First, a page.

Solve a wide range of applications - from imaging to elemental analysis - with a single device. By eliminating the need for a vacuum, conductivity treatment, cutting, or other pre-processing procedures, the EA Series simplifies material identification and allows any user to instantly obtain results.
Introducing an elemental analyzer for use with VHX-7000 microscopes. Simply place the target on the stage to perform elemental analysis with no destruction, deposition, or vacuum required. AI-based recommendations make it possible for anyone to identify materials or foreign substances.
Identify substances directly from your microscope
One-click elemental analysis is possible.
Users can easily go from magnified observation to elemental analysis without needing to re-align or focus the laser objective lens.
No pre-processing or vacuum required
Non-destructive, alteration-free analysis is possible on targets of any size.
No conductivity treatment or vacuuming is required for analysis.
Automatically identify materials
The detected elements are analyzed.
The most likely material is instantly suggested.
An integrated AI function will recommend the most likely detected material.
The database can also be used to collect historical in-house analysis results for reference when similar foreign particles are detected.
Elemental analysis (EA) refers to detecting the compositional elements of the target and determining how much of each element there is. Elemental analysis is broadly grouped into organic analysis—in which organic compounds are analyzed in fields such as pharmaceuticals and biotechnology—and inorganic analysis—in which the composition and impurities of industrial materials are analyzed.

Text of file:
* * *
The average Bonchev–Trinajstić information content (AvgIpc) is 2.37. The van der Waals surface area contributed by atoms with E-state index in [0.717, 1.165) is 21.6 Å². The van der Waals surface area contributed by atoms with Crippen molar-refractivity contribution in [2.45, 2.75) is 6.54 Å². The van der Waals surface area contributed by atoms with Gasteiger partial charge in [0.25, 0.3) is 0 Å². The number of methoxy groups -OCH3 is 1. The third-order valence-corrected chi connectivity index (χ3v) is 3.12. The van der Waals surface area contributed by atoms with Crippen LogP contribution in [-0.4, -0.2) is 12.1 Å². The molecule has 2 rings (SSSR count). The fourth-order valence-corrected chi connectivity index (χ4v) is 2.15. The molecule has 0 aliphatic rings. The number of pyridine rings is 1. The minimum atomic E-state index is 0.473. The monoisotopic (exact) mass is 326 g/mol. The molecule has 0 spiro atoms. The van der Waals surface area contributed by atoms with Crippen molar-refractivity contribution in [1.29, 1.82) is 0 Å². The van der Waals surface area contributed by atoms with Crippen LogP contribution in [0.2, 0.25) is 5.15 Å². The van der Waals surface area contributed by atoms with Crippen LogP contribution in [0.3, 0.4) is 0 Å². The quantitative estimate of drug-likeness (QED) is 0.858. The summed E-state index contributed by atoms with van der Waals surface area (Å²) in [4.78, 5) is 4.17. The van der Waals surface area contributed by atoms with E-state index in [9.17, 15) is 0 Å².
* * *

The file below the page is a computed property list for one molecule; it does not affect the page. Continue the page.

When the organic compound subjected to analysis is a mixture, analysis is performed via purification. For example, the solubility in a solvent is investigated or the purity is investigated by isolating the targeted component via distillation and physical properties such as melting point, boiling point, and spectrum are measured. In this manner, the molecular formula is determined by subjecting the compositional elements to qualitative and quantitative analyses and measuring their molecular weights. Organic analysis is useful in the functional expression of cutting-edge materials in fields such as pharmaceuticals, biotechnology, and electronics.
Because inorganic analysis can be applied to all materials handled in inorganic chemistry, the types of elements and their number are far greater than organic materials. Hence, inorganic analysis is widely used in industrial fields, where diverse materials and components are handled. Inorganic qualitative analysis is the method used to determine the types of components such as atomic species, groups of atoms, molecular species, and isotopes within inorganic materials. This analysis is performed qualitatively or via detection. The analysis method used to determine the amount of contained components is called inorganic quantitative analysis. Quantitative analysis is used in a variety of industries for chemical analysis of industrial materials, direct analysis of solid samples, microanalysis of pharmaceuticals and biological samples, and analysis of ion components in electronics fields such as semiconductors and fields such as secondary batteries.